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Big Oil, Bigger Oil

Big Oil, Bigger Oil

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Published by: tbwsm on Feb 05, 2010
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Big Oil, bigger oil

Published: February 4 2010 09:29 | Last updated: February 4 2010 09:54

“Big” and “oil” are mentioned so often in the same breath that it is easy to lose perspective. Motorists and environmentalists never tire of berating the dominant supermajors whose petrol stations and share listings make them the public face of the industry, their favourite target being America’s ExxonMobil. If market value were the sole magnet for opprobrium then Exxon’s executives could breathe a bit easier because PetroChina recently overtook it as the world’s most valuable listed energy company. But there is “Big Oil” – last year, Royal Dutch Shell earned more than $1bn a month – and then there is bigger oil. No oil major is able to affect energy prices on its own and even Exxon is far smaller than the world’s largest energy company. It is not even close. Saudi Aramco’s estimated hydrocarbon reserves of 300,000 million barrels of oil equivalent make it 15 times Exxon’s size. Exxon comes in about 17th place, with the top 10 being entirely state-owned. PFC Energy, which recently ranked the top 50 publicly listed energy companies in the world and highlighted PetroChina’s ascension, notes that their combined market value was $3,900bn at year-end. Impressive? Not really, particularly given that much of this float is not in private hands, including as it does several companies, such as Rosneft, Gazprom, Petrobras and PetroChina itself, with state shareholdings. If one took only the 10 largest, completely state-owned energy companies into account and simplistically assigned them a notional market value based on their reserves, as is done for ExxonMobil, they might be worth $34,000bn. No listed company in any industry has ever reached the $1,000bn mark. A decade ago analysts believed Microsoft or Cisco would be first, while Google was seen as having a shot a few years ago, but none got even close. On the crude measure above, though, Saudi Aramco alone would command a value of $7,000bn, 40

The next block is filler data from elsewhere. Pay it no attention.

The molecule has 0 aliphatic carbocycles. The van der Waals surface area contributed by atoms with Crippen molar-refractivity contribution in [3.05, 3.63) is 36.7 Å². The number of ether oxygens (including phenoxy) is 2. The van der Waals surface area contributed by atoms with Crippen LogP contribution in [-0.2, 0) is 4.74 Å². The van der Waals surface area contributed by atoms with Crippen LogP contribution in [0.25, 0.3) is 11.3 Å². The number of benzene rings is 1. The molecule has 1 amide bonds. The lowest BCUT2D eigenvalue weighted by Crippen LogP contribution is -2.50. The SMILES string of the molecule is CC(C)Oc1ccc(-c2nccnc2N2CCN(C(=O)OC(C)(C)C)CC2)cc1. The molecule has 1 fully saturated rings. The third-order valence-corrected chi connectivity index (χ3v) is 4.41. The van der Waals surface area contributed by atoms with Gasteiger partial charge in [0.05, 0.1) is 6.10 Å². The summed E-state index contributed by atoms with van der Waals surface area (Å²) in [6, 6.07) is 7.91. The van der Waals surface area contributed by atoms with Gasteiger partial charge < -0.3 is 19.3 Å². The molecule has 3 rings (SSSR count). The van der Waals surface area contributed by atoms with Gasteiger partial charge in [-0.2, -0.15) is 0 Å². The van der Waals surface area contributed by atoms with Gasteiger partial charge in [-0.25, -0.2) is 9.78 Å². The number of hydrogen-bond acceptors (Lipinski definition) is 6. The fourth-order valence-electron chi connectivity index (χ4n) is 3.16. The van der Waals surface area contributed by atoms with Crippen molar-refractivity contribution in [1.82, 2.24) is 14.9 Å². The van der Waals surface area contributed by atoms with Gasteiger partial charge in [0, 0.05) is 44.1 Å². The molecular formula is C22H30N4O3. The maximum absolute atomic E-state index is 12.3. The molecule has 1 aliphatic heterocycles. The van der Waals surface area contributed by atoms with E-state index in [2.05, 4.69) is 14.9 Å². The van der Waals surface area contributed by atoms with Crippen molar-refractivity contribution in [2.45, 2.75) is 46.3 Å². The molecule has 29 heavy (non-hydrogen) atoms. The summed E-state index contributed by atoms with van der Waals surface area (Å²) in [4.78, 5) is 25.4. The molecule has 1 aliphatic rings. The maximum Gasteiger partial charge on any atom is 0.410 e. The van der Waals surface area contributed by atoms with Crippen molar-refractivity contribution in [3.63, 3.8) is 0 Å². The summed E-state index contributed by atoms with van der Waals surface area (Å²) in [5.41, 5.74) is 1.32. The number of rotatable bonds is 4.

times Shell’s market capitalisation and double that of the entire London Stock Exchange. Big Oil indeed.

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